Uber might not be able to get past Vancouver city council – but a new app-based car service will be hitting the city streets soon.
It’s called Ripe Rides – and bills itself as a digital-era luxury “black car” service.
Like Uber, riders can hail one from their phone. And like Uber all payment is done digitally. But it’s not a “ride share.” The fleet is owned by Ripe Rides, and the drivers are employees.
Earlier today, Drex and producer Grace got to beta test the system, and tonight, founder Otis Perrick joined them on Drex Live.
Rubber hits the road
Perrick says it took nearly two years to stickhandle the business past the city and the Passenger Transportation Board. He said it was a challenge, particularly because they faced opposition from limo companies, the Vancouver Taxi Association, and suburban taxis.
But he says in the end, taking their time was worth it. He says they got approved because they understood they needed to meet local rules, and wrote their business plan accordingly.
“Doing a little more research, and understanding what has to be done. There does have to be some sort of regulation. We understood that.”
Luxury car service
Perrick says he go the idea when travelling for business, and noticed most other cities had a “black car service.” He says he merged that concept with the convenience of Uber to come up with his company.
The product? A fleet of 20 black Cadillac XTS’. Perrick says there’s no doubt that it’s a more costly ride than a taxi – but that customers also know they’re ordering a luxury product. He says their client base will range from business savvy entrepreneurs, to realtors, to ladies’ nights out – right down to anyone looking for a posh ride for the night.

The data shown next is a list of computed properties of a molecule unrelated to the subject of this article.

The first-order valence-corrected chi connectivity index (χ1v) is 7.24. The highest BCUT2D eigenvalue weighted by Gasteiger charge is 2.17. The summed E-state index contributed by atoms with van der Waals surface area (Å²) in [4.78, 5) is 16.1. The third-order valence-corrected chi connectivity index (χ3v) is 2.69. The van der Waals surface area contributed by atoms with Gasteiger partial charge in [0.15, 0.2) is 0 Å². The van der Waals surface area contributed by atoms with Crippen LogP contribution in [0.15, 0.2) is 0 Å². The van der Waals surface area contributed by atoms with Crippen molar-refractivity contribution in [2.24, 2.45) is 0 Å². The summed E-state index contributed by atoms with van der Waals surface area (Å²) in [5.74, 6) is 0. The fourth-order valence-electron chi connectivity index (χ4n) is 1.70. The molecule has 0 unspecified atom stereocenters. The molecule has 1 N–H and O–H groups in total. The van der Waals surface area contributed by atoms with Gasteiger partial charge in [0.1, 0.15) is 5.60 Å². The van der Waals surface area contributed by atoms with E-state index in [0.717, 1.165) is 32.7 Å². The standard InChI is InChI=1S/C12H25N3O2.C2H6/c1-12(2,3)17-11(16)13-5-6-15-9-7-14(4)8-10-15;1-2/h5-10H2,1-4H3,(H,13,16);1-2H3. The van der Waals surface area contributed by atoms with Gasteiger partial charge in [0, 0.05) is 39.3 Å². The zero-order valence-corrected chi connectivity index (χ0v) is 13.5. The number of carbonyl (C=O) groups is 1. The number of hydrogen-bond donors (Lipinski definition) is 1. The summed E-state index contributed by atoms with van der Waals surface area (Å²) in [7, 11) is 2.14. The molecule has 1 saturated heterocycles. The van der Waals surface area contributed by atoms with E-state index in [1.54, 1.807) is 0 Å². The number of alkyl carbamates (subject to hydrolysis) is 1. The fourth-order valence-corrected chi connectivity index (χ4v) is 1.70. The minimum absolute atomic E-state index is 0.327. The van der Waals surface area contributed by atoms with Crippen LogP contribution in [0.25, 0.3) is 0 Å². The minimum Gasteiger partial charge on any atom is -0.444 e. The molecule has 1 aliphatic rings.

“You might say that’s anyone with a smart phone. That’s true. It is anyone with a smart phone. But it’s anyone who understands that their paying for a luxury service. You’re not paying for a taxi.”
Way of the future?
The Ripe Rides roll out comes on the heels of a missive from the Competition Bureau of Canada urging regulators across the country to re-vamp regulations around the taxi industry, to make room for Uber-like companies.
Perrick says he’s not surprised. He says people have come to expect the convenience of the new technology, along with the dependability of being able to book a car, and see that it’s on the way.
“I think the competition bureau is just asking that everyone get up to those standards. It is the digital age.”
He says he thinks regulators are slowly seeing the need for change, which is part of how his business cleared the legal hurdles.
“What they did do was allowed a new product. This was something in between taxis and limos.”